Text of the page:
There are other concerns with the African American family that involve marriage. According to Tucker and Mitchell-Kernan (1995), “the proportion of African American women and men who marry has declined by 20% over the past 50 years, compared to the general population that has remained steady. The combined impact of delayed marriage, more non-marriage, high divorce rates, and a high rate of births out of wedlock are observed as having a profound effect on family formation in the African American community. Four out of every 10 African American families have a woman maintaining the family without the support of another adult. These trends are directly related to the well being of African American families and communities.
In the African American community there are several challenges for young African American males. The lack of jobs has a lot to do with poverty and continues to plague the African American community. According to McAdoo (p. 15), High rates of unemployment have had a profound impact upon the African-American community. Discrimination, inequalities in hiring and recessions, plant closings, the removal of high paying, industrial and manufacturing jobs to rural America and Third World countries have removed a number of African-American males from the urban employment sector. Historically, the rate of unemployment among African-American men has been twice that of White America. On the east coast the unemployment rates are even more disproportionate.
Currently in major urban cities like Philadelphia, Baltimore, and New York, 35-55% of African-American males between the ages of 18 and 35 are unemployed (National Urban League, 2005). According to Dubowitz (1999), “Currently 24.4% of African-Americans live in poverty as compared to only 8.2% of Whites and 22.5% of Hispanics.”(p.55)” There have been other studies that reveal males are more likely to remove themselves from their family when they are unable to provide financial support (Livingston & McAdoo, 1993).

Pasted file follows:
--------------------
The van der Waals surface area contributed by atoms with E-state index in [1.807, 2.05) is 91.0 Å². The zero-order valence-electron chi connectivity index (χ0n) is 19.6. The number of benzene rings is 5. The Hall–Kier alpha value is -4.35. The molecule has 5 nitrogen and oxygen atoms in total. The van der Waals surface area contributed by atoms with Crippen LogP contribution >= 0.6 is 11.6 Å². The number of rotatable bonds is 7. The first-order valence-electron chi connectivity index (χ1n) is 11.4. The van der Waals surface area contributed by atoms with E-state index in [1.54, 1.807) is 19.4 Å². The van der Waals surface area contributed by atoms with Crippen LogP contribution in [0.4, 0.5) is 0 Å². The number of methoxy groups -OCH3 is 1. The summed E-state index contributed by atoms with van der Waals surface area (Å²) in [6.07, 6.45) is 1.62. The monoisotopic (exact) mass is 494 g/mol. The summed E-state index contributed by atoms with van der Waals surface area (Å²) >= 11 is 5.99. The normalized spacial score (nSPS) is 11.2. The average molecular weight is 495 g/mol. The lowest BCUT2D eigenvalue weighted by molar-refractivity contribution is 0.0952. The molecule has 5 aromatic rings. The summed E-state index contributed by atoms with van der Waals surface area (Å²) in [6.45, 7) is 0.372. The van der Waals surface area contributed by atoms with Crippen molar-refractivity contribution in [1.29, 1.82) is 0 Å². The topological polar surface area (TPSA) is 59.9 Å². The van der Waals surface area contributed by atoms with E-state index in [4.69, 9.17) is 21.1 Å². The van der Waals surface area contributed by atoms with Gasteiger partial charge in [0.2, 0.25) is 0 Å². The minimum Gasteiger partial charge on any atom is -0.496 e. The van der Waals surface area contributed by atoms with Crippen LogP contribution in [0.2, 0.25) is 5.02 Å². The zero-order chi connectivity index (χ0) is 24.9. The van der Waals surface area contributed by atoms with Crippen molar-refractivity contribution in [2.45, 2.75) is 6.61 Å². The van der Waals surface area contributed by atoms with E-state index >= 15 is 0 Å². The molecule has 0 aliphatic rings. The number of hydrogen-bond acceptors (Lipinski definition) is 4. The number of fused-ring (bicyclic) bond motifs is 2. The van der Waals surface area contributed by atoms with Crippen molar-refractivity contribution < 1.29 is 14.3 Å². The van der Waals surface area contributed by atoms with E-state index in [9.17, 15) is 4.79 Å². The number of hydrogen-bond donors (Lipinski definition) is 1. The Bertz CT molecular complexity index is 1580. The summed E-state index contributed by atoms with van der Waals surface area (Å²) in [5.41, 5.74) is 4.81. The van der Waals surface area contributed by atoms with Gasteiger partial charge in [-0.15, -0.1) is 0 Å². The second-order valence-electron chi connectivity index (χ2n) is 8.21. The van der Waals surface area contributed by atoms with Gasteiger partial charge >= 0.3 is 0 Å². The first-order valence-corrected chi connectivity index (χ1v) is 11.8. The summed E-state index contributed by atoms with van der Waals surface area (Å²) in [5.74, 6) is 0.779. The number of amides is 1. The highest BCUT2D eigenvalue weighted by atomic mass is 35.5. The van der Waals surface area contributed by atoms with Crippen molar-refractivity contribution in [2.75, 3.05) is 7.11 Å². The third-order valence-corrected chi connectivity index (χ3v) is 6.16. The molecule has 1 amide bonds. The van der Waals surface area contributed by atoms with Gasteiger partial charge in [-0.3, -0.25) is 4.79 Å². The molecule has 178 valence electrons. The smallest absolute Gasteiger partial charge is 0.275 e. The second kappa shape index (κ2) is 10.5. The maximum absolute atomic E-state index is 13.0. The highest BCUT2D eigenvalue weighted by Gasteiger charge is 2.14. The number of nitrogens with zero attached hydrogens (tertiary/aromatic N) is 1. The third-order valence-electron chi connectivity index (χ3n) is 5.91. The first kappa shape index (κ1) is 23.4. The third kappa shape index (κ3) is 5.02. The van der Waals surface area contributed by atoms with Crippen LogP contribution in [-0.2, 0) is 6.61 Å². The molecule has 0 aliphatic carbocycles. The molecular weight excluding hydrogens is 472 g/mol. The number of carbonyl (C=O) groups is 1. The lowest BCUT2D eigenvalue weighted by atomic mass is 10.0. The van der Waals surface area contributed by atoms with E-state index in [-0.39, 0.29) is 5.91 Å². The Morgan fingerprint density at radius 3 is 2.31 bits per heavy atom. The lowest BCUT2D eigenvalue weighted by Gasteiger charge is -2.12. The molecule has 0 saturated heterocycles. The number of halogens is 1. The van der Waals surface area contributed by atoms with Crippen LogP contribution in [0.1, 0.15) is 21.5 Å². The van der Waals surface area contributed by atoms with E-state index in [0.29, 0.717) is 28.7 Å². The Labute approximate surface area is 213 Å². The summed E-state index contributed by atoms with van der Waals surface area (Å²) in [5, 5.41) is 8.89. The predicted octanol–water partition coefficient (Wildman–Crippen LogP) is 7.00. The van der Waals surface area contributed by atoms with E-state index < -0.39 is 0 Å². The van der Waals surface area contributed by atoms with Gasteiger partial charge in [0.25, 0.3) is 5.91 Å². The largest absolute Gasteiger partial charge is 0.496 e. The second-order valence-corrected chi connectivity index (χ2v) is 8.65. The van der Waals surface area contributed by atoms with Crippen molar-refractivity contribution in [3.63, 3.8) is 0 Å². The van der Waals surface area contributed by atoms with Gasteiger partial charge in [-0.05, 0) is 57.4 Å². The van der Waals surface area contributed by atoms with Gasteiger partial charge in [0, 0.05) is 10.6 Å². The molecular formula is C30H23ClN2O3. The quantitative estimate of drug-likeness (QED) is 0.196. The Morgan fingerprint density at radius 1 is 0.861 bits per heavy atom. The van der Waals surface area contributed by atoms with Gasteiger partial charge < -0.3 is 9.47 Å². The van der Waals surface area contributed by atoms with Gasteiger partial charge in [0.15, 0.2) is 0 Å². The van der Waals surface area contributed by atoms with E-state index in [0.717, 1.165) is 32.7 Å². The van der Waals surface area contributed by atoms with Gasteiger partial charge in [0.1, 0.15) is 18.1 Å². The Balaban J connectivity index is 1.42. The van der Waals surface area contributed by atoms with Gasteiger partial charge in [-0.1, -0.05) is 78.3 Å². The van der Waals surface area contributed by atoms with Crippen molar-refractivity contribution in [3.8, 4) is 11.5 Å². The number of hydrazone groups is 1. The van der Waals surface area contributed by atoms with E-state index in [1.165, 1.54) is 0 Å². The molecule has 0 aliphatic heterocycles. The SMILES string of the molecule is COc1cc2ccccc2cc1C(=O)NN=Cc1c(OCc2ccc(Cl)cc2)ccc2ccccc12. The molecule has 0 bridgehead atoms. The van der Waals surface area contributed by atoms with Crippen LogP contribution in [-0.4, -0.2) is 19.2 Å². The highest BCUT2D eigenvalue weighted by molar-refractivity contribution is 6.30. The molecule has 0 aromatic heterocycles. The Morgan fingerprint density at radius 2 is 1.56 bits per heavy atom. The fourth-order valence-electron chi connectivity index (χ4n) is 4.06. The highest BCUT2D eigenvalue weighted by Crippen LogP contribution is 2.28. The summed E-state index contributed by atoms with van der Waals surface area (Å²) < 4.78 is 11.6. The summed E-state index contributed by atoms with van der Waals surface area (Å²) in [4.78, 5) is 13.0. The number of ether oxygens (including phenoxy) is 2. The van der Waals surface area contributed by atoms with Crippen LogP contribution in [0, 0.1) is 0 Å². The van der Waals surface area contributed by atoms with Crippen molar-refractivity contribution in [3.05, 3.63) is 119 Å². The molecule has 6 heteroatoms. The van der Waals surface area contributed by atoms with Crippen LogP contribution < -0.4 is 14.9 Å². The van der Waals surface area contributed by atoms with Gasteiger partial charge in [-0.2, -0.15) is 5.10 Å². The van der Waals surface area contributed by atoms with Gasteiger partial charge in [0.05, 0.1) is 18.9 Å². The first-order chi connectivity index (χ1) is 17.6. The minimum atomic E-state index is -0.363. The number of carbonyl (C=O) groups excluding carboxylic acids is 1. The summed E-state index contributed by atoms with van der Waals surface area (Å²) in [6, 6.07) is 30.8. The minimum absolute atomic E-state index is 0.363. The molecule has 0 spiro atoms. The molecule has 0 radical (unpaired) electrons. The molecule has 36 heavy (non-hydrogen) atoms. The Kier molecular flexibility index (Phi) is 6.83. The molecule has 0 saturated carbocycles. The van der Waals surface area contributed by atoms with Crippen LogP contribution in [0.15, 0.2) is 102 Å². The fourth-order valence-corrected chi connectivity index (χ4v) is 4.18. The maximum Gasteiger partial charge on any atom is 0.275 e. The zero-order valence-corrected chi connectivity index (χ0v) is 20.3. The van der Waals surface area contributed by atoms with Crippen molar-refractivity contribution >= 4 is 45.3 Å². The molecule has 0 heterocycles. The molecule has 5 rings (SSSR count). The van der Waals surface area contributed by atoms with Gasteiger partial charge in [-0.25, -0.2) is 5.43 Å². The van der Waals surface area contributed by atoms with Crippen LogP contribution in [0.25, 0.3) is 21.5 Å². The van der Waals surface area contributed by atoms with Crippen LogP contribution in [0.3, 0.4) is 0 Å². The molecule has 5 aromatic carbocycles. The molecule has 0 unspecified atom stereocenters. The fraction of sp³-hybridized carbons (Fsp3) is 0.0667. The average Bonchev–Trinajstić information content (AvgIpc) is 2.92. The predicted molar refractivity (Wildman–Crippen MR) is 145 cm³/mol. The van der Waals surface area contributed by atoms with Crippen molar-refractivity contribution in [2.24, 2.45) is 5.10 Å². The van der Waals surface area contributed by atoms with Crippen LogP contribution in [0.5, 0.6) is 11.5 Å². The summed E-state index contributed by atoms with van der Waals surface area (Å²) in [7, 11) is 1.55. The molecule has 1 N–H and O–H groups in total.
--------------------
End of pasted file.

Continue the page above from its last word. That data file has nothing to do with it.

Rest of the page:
For African-American Families, and African-American male children in particular, high rates of male unemployment can create a context of fatherlessness, economic instability, poverty, hopelessness characterized of manifested in children by low expectations, increased rates of high school drop out, and high rates of delinquency, which eventually assist in maintaining the context of persistent poverty (McAdoo, 1993). Unemployment can create multiple mental and psychological problems for African American male students
Drugs in the African American Community
There is an increased concerned about drugs in the African American community. In the African American community, children endure the most pain when fathers or brothers are missing because they are in jail. According to Newman (2005), “One reason why many fathers can’t be with their families is because of this country’s misguided war on drugs. Of the 2 million people behind bars in America, more than 450,000 are there for drug offenses. While drug abuse doesn’t discriminate, our drug policies do.” (pg12), Another statistic indicate that African Americans are more likely to go to jail for drug offences. According to Newman (2005,), “Despite roughly equal drug use between African-Americans and Whites, African-Americans are 13 times more likely to go to jail for drugs than Whites. In New York, 93% of the people in jail under the Rockefeller drug laws are African-American and Latino. Offering people treatment and help instead of incarceration for their drug addictions would not only save this country much-needed resources, it would help keep thousands of fathers with their families.”(pg12)